Forest Fire Damage Studies in the Northeast - III. Relation Between Fire Injury and Fungal Infection
Abstract:Observations on burned-over areas show that in northeastern forests between 28 and 45 per cent of fire-scarred live trees become infected with fungi, causing decay of the sapwood, within three years after burning. In northeastern hardwood stands, where merchantable values are so largely confined to butt logs, the presence of decay at the base is especially serious. The rapidity with which these sapwood rots infect the damaged live trees after fire indicates the necessity for early salvage cuttings if deterioration of such trees is to be prevented.
Document Type: Journal Article
Affiliations: Senior forest pathologist, Bureau of Plant Industry, U. S. Department of Agriculture, Northeastern Forest Experiment Station, U. S. Forest Service
Publication date: April 1, 1936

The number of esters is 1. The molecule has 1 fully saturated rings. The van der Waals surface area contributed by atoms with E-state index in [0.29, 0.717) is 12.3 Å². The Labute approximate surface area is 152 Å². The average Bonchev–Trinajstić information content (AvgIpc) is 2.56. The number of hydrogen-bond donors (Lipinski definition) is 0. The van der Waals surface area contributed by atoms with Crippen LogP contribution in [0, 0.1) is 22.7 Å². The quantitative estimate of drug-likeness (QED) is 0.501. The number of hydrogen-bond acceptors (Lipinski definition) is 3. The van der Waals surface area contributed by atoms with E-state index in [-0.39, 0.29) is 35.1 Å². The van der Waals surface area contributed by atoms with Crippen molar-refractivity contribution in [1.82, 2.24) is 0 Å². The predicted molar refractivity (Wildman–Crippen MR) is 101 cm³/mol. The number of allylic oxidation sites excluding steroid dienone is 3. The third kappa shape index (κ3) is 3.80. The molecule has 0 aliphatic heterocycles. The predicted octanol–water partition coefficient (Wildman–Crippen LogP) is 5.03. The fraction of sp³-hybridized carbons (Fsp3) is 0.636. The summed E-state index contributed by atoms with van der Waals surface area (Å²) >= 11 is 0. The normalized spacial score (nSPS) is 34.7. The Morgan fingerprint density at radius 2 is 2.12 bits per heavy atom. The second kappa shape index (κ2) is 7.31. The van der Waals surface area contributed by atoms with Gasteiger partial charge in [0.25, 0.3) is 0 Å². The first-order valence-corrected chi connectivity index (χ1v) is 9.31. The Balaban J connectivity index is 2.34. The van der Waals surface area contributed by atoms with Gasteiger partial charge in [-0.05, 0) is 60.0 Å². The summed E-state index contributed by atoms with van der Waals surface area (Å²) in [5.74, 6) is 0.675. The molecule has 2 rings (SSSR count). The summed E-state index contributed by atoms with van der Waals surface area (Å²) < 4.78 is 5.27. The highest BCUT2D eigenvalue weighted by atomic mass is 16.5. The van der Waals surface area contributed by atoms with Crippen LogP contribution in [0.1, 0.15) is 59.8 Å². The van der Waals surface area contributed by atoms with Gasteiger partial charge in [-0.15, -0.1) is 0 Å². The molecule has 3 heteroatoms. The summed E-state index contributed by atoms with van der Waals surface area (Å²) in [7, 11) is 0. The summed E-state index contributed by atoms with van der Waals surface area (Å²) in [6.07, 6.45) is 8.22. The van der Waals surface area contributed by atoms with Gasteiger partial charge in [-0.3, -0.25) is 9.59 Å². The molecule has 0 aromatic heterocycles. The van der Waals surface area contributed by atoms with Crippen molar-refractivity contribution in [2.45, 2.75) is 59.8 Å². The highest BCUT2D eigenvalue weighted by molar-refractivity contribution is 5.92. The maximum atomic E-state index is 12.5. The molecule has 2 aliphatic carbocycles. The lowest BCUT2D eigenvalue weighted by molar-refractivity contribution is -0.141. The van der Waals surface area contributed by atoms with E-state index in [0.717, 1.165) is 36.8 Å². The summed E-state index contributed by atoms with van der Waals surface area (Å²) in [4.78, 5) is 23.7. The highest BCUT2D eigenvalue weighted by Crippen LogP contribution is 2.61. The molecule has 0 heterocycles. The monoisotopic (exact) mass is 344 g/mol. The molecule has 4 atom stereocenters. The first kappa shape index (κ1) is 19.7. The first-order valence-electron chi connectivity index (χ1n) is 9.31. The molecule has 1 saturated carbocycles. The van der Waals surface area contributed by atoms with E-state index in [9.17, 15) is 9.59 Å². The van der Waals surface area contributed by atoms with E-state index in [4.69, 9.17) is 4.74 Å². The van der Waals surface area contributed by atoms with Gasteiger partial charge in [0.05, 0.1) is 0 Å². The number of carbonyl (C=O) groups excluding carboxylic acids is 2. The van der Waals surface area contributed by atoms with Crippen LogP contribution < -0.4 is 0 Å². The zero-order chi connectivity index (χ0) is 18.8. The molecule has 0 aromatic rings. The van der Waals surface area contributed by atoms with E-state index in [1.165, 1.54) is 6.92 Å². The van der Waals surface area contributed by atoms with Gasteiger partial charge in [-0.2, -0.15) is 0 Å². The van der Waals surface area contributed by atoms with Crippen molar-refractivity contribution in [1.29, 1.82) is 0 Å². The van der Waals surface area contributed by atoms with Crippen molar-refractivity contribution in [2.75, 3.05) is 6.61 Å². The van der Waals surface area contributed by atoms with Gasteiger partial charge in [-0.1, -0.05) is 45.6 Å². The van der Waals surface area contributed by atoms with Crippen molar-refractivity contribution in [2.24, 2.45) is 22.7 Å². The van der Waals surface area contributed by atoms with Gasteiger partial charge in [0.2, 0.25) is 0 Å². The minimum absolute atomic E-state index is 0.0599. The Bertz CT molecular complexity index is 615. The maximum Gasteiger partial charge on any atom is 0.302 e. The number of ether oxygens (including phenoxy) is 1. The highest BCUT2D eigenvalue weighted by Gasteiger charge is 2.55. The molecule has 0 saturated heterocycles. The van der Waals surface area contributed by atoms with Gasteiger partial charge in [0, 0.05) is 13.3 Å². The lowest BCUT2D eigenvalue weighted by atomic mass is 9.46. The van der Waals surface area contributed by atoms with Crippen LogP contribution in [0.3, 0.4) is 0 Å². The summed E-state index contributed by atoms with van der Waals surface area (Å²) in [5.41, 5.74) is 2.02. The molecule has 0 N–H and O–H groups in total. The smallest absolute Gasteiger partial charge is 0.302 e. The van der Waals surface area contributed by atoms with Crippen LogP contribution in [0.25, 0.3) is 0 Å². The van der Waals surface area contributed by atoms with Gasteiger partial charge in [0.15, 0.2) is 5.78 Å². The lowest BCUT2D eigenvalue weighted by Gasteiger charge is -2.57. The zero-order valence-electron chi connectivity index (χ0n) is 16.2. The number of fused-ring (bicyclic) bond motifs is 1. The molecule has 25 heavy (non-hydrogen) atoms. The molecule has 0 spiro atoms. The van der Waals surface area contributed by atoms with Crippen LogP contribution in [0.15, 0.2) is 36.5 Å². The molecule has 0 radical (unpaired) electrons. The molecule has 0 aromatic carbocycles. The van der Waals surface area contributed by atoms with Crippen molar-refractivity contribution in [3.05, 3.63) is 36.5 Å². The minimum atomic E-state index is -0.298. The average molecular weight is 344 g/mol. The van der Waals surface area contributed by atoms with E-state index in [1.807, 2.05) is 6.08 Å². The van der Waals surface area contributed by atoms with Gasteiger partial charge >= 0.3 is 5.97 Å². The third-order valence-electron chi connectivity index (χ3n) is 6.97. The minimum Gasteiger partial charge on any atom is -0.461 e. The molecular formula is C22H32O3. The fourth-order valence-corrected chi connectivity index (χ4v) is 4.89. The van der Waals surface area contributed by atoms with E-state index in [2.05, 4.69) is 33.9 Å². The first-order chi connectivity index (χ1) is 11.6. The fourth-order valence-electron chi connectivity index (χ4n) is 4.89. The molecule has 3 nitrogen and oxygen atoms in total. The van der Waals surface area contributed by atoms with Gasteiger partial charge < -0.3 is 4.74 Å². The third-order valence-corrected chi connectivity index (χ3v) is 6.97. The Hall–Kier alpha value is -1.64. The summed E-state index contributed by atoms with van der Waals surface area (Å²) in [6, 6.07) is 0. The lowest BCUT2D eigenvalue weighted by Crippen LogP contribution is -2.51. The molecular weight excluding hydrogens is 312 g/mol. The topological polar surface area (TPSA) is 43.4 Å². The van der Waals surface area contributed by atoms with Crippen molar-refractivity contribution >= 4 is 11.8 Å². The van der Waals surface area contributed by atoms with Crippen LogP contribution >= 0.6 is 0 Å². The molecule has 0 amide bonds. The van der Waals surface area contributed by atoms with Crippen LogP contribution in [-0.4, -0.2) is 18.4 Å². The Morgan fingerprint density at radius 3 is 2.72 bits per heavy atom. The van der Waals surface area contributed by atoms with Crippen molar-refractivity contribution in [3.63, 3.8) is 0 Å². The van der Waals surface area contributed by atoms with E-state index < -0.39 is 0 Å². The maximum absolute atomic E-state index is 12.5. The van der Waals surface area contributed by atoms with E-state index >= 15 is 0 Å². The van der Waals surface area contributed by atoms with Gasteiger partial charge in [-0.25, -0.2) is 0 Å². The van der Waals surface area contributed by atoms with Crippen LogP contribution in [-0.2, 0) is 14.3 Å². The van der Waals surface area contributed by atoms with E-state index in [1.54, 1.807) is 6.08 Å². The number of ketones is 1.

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- The Journal of Forestry is the most widely circulated scholarly forestry journal in the world. In print since 1902, the Journal has received several national awards for excellence. The mission of the Journal of Forestry is to advance the profession of forestry by keeping forest management professionals informed about significant developments and ideas in the many facets of forestry: economics, education and communication, entomology and pathology, fire, forest ecology, geospatial technologies, history, international forestry, measurements, policy, recreation, silviculture, social sciences, soils and hydrology, urban and community forestry, utilization and engineering, and wildlife management. The Journal is published bimonthly: January, March, May, July, September, and November.
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